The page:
Feature: An old Taiwan family’s tale of fighting Japanese aggression

02-Sep-2019 Intellasia | Xinhua | 6:02 AM Print This Post

In a black-and-white family photograph from 1928, an old lady sits in the middle of her 100-some descendants, all dressed in traditional Chinese clothes of gowns and mandarin jackets, in front of their residence in central Taiwan.

The photograph was taken to celebrate the woman’s 80th birthday, about 30 years after Taiwan was ceded to Japan by the then Qing government of China in an unfair treaty in 1895.

“My great-grandmother insisted that they all wear Chinese clothes, even though the Japanese had ruled Taiwan for decades by then,” said 69-year-old Lin Kuang-hway, a fourth-generation descendant of the woman.

The photo is now hung on the wall of a living room in the residence of the Lin family, a prominent family in Taiwan that has been known for fighting foreign aggressions, including the Japanese, since the late 19th century.

The residence, an 11,000-square-meter compound of traditional Chinese architecture situated in Wufeng, Taichung, consists of several courtyards that are now open to tourists. A small part of it is still inhabited by some members of the Lin family.

Pointing to the main gate of the compound, Lin Kuang-hway said it faces the west rather than the south as local buildings are usually built. “This was particularly designed to mean that we are facing our motherland,” he said.

The Lin family came to Taiwan nearly 300 years ago from Fujian Province in the mainland, which is just across the Taiwan Strait. Generations of the family made their names known in different areas, from civil service to military affairs and literature.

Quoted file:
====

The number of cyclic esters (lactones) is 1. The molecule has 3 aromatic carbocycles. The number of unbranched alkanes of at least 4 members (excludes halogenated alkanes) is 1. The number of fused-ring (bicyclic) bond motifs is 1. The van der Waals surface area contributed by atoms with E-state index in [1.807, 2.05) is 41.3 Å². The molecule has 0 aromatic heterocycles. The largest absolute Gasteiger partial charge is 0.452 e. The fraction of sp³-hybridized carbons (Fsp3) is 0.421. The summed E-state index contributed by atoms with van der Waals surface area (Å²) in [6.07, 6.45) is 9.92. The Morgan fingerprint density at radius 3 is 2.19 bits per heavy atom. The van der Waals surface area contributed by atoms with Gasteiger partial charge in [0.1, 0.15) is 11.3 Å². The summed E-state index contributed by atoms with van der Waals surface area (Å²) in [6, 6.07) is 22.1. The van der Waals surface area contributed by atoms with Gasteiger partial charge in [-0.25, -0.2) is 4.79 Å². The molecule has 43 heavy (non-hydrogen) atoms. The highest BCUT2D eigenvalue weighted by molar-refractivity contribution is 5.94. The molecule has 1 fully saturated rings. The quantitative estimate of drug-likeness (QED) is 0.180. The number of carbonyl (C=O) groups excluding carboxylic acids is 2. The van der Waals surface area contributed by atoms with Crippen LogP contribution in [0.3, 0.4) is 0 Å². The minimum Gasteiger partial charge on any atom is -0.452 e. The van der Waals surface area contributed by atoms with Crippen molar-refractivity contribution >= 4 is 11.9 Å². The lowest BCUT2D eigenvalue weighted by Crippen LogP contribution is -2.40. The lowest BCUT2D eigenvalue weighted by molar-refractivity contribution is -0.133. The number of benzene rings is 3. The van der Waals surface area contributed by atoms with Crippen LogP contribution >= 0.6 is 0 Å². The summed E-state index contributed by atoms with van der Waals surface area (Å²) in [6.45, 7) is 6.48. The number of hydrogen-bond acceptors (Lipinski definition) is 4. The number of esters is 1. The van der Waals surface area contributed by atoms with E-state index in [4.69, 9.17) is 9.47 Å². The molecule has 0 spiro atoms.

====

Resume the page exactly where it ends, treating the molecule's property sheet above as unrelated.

After Taiwan was ceded to Japan after the First Sino-Japanese War, Lin Chao-tung, Lin Kuang-hway’s great-grandfather who was then a military leader, was determined to fight the Japanese but was stopped. He was forced to leave Taiwan for Fujian and died in the mainland years later without returning to the island again.

However, Lin Chao-tung’s son Lin Tsu-mi came back to Taiwan and sponsored locals to fight the Japanese. In 1913, Lin Tsu-mi became the first person in Taiwan to renounce Japanese nationality and went back to the mainland.

In the mainland, Lin Tsu-mi also supported Sun Yat-sen in his revolutionary cause. He later became commander of Sun’s military force in Fujian but was killed by warlords in 1925.

“Giving up the Japanese nationality meant most of my grandfather’s estates in Taiwan were either confiscated or bought at low prices by the Japanese, but he did it anyway,” said Lin Kuang-hway.

After the breakout of the Lugou Bridge Incident in 1937, which marked the start of Japan’s all-out aggression against China, Lin Tsu-mi’s son Lin Cheng-heng fought one of the major battles against Japanese invasion in south China’s Guangxi and then joined the Chinese Expeditionary Forces in Myanmar against the Japanese.

Besides fighting in battles, several other prominent members of the Lin family engaged in resistance against the Japanese in other forms, including Lin Hsien-tang who co-founded several sociopolitical initiatives against Japanese rule, and poets Lin Tsao-sung and Lin You-chun who wrote about the pain caused by Japanese rule.

“Our family fought the Japanese for half a century,” said Lin Kuang-hway. “We feel really proud of our ancestors’ sacrifice.”

For the past two decades or so, Lin Kuang-hway has been dedicated to telling his family’s stories, both in Taiwan and the mainland. “I feel it’s my mission to make our family’s history known to more people.”

In 2007, Lin Kuang-hway founded an association of relatives of anti-Japanese patriots in Taiwan. He has visited the mainland often to share the history of Taiwan people’s fight against the Japanese.

“To me, our family is a bond between the mainland and Taiwan,” Lin Kuang-hway said.

http://www.xinhuanet.com/english/2019-08/31/c_138353068.htm

 


Category: Taiwan

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